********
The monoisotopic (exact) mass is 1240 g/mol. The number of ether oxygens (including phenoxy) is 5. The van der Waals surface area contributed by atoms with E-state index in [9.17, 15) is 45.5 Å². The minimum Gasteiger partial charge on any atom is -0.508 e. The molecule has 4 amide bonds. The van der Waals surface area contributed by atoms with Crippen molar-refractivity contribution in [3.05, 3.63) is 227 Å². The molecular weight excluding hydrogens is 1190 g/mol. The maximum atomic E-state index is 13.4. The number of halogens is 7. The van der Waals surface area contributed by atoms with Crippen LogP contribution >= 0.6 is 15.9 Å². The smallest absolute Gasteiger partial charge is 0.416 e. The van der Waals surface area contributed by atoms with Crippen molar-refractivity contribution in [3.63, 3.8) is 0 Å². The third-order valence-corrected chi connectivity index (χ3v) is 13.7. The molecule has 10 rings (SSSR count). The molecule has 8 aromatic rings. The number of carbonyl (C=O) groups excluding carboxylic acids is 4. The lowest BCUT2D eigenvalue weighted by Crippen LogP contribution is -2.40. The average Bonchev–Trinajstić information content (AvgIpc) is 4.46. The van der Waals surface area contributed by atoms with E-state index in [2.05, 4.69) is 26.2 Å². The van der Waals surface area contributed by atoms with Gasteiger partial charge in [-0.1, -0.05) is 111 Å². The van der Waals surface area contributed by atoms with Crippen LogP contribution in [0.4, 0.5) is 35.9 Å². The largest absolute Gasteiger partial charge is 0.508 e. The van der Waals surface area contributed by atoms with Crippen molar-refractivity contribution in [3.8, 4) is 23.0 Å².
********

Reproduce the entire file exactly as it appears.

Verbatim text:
The monoisotopic (exact) mass is 1240 g/mol. The number of ether oxygens (including phenoxy) is 5. The van der Waals surface area contributed by atoms with E-state index in [9.17, 15) is 45.5 Å². The minimum Gasteiger partial charge on any atom is -0.508 e. The molecule has 4 amide bonds. The van der Waals surface area contributed by atoms with Crippen molar-refractivity contribution in [3.05, 3.63) is 227 Å². The molecular weight excluding hydrogens is 1190 g/mol. The maximum atomic E-state index is 13.4. The number of halogens is 7. The van der Waals surface area contributed by atoms with Crippen LogP contribution >= 0.6 is 15.9 Å². The smallest absolute Gasteiger partial charge is 0.416 e. The van der Waals surface area contributed by atoms with Crippen molar-refractivity contribution in [3.63, 3.8) is 0 Å². The third-order valence-corrected chi connectivity index (χ3v) is 13.7. The molecule has 10 rings (SSSR count). The molecule has 8 aromatic rings. The number of carbonyl (C=O) groups excluding carboxylic acids is 4. The lowest BCUT2D eigenvalue weighted by Crippen LogP contribution is -2.40. The average Bonchev–Trinajstić information content (AvgIpc) is 4.46. The van der Waals surface area contributed by atoms with E-state index in [2.05, 4.69) is 26.2 Å². The van der Waals surface area contributed by atoms with Gasteiger partial charge in [-0.1, -0.05) is 111 Å². The van der Waals surface area contributed by atoms with Crippen LogP contribution in [0.4, 0.5) is 35.9 Å². The largest absolute Gasteiger partial charge is 0.508 e. The van der Waals surface area contributed by atoms with Crippen molar-refractivity contribution in [3.8, 4) is 23.0 Å².